- Heavy lifting strengthens tendons and ligaments
- Heavy lifting ends with more muscle growth response
- Heavy lifting even brings more metabolic cost
- Heavy lifting is badass
- Oldtimers lifted heavy
They say: “Bust your ass off in the gym!” or “Train heavy as hell!” You name it. It’s all cool but average trainee can become little confused. He starts to add weight every workout, he ‘busts his ass off’ every workout, he adds as much reps or sets as he can, he feels exhausted and beaten after every workout. And his progress stalls in matter of weeks. He tries new program but after couple of weeks he becomes even weaker. And on and on.
What’s the Problem?
I don’t know how it’s done in other countries but here in Ukraine if you not lifting so hard that your eyes explode it is not considered lifting heavy. When we say that we ‘busted our asses off in the gym’ we mean that we trained so hard that we can barely get up from our beds next morning. If we train heavy as hell we literally fight every inch of the movement. Probably it is our mentality. Playing rough in our country is critical for survival. Look at Franco at the beginning of the post. In Ukraine if we go heavy that would be just warm-up (:
Heavy As A Dinosaur
I think it was Brooks Kubik’s “Dinosaur Training” that made a boom in the way how people worked out. Brooks and his book attained an army of followers around the world. It was like a beam of hope and motivation for drug-free strength athletes in the kingdom of useless bodybuilding magazines. It was a revolution.
Brooks’ message was clear: “Train heavy and hard! Add weight to the bar anytime possible!” And I definitely agree with him. But there is one nuance.
What Is ‘Heavy’?
I’m very interested and excited about oldtime strongmen training. Those guys made such lifts that can’t be replicated today even with steroids. They definitely knew the deal. It is better for everyone to learn about strength training from that guys than from today’s bodybuilding magazines.
So what we can learn from them? They were ultimately strong overall and especially in bodyweight training. They trained almost every day. They trained heavy (often with low reps). They mixed training implements. How did they manage to train heavy every day and get so strong?
Coaches when prescribe to lift heavy with low reps referring to oldtimers often miss the main point. Oldtime strongmen became so brutally strong because they treated their training as a practice. Perfect practice makes perfect, remember? You can’t learn awesome guitar solo overnight so why do you think you can lift very heavy so soon.
John Grimek once said that he never strained himself when he was training. He wasn’t using too heavy weights if he didn’t master the lighter ones. He was squatting over 600 lbs in his 70s.
Yes, they lifted heavy. But it was rather heavy for us not for them. They actually meant BIG weights. “Train, don’t strain!” as they said. Too much intensity isn’t good. The more rarely you max out the better it will be in the long run. If you train heavy all the time you will need more rest between workouts otherwise you will burn your CNS. And with time you will need more and more rest. And it isn’t good no matter what your goal is. The recipe of success: “Train as often as possible while staying as fresh as possible”. Take an advice from Pyotr Kryloff. He was called The King of the Kettlebells. He said that when he was training for personal records he was training heavy once a week and the rest of the week he practiced with lighter weights. Arthur Saxon once said that if you want to become good in some lift you need to practice it more often with lighter weights in addition to your training. But it doesn’t mean that if you press 80 kg sandbag then you will press 20 kg as a lighter weight. It’s ridiculous. For example, if your training for 3 rep PRs than you can practice with any weight from 6 to 10 RM for sets of 3 reps. Going too light is like going too heavy. It’s useless.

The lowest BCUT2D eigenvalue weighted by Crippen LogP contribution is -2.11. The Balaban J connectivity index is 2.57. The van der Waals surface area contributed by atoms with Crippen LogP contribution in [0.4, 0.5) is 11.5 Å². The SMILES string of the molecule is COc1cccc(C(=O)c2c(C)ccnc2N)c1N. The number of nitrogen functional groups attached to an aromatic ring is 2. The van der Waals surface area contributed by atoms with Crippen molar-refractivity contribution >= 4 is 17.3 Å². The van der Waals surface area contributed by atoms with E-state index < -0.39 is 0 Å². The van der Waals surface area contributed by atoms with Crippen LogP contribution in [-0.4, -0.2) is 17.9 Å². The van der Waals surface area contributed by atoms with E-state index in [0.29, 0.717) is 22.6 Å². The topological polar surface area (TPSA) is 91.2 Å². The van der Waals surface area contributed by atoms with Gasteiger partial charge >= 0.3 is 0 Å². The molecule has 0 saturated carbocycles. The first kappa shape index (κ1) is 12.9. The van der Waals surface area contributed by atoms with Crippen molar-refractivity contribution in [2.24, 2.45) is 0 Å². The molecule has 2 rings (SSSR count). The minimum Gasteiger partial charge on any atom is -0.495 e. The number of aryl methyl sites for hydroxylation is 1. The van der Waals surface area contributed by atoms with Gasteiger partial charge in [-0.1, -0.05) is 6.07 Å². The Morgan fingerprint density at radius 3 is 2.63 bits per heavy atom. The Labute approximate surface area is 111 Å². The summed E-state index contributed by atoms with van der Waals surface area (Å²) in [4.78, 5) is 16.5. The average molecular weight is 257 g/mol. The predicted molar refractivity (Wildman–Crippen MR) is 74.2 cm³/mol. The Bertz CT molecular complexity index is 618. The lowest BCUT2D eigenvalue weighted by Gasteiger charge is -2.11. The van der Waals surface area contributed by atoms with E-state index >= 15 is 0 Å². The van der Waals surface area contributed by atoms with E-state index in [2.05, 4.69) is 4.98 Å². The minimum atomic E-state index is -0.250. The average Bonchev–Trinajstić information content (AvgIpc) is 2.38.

Rough Strength Tips on Lifting Heavy
Awesome technique to help you in your training is to treat exercise by the weight. Imagine that you’re not just performing an exercise but that you’re performing an exercise a fixed weight. For example, not just a military press but a military press with 200 lbs barbell. You need to earn the right to use heavier barbell by mastering 200 lbs. It’s easier to understand on kettlebell example. Kettlebells are all go in fixed weight and you need to master lighter kettlebell to move to heavier. The same technique you can use with barbell training. Treat a barbell as a fixed weight and earn your right to move to heavier one.
Another awesome technique, that I picked up from Chad Waterbury, is to stop the set when your rep speed slows down assuming that you move the weight as fast as possible (while using perfect technique, of course). Implementing this technique will assume that you always leave a rep or two in the bank. Why? Your recovery abilities will improve right away. And it will be easier to know when you have mastered the weight.
The third and the most important tip I picked up from Mike Mahler. It says that after a workout you MUST feel great and energized otherwise you’re doing something wrong. Remember, train, don’t strain. Learn the gift of auto-regulation. Listen to your body. It won’t lie.
In conclusion I can say that going too heavy too soon is a destructive mistake. It can lead to injury, burn your CNS and many more. Don’t be a moron. You can’t become strong overnight. It will take decades to become strong. Don’t rush things. You have all the time in the world. What’s better than learning on mistakes? Not making mistakes! It’s better to be cautious than to get an injury and to hate yourself for that. Train smart.
Stay tuned for more on rough training.
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